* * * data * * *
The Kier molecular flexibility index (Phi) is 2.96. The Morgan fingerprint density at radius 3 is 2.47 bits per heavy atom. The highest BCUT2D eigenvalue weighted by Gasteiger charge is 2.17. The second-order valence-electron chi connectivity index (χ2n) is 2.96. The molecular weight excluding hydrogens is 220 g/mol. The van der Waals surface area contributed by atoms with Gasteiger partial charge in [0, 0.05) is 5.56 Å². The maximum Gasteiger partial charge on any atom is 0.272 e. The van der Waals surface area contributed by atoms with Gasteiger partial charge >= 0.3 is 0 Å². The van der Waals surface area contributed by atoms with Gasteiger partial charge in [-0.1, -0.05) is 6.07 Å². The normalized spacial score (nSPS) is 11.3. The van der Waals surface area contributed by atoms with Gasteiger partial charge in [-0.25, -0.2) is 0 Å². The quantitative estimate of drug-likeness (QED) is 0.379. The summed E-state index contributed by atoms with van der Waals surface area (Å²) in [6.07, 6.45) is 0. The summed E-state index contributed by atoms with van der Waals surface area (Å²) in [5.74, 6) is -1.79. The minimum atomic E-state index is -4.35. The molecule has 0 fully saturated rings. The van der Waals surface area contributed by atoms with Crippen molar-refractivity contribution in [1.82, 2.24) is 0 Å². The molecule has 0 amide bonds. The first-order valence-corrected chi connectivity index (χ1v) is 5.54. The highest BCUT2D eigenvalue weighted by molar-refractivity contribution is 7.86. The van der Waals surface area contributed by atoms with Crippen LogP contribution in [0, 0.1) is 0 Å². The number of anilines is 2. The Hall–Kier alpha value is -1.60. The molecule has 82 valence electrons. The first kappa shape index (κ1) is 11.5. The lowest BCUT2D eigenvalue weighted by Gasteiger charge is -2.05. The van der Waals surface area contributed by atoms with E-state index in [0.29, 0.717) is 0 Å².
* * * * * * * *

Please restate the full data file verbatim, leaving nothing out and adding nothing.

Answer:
The Kier molecular flexibility index (Phi) is 2.96. The Morgan fingerprint density at radius 3 is 2.47 bits per heavy atom. The highest BCUT2D eigenvalue weighted by Gasteiger charge is 2.17. The second-order valence-electron chi connectivity index (χ2n) is 2.96. The molecular weight excluding hydrogens is 220 g/mol. The van der Waals surface area contributed by atoms with Gasteiger partial charge in [0, 0.05) is 5.56 Å². The maximum Gasteiger partial charge on any atom is 0.272 e. The van der Waals surface area contributed by atoms with Gasteiger partial charge >= 0.3 is 0 Å². The van der Waals surface area contributed by atoms with Gasteiger partial charge in [-0.1, -0.05) is 6.07 Å². The normalized spacial score (nSPS) is 11.3. The van der Waals surface area contributed by atoms with Gasteiger partial charge in [-0.25, -0.2) is 0 Å². The quantitative estimate of drug-likeness (QED) is 0.379. The summed E-state index contributed by atoms with van der Waals surface area (Å²) in [6.07, 6.45) is 0. The summed E-state index contributed by atoms with van der Waals surface area (Å²) in [5.74, 6) is -1.79. The minimum atomic E-state index is -4.35. The molecule has 0 fully saturated rings. The van der Waals surface area contributed by atoms with Crippen molar-refractivity contribution in [1.82, 2.24) is 0 Å². The molecule has 0 amide bonds. The first-order valence-corrected chi connectivity index (χ1v) is 5.54. The highest BCUT2D eigenvalue weighted by molar-refractivity contribution is 7.86. The van der Waals surface area contributed by atoms with Crippen LogP contribution in [0, 0.1) is 0 Å². The number of anilines is 2. The Hall–Kier alpha value is -1.60. The molecule has 82 valence electrons. The first kappa shape index (κ1) is 11.5. The lowest BCUT2D eigenvalue weighted by Gasteiger charge is -2.05. The van der Waals surface area contributed by atoms with E-state index in [0.29, 0.717) is 0 Å².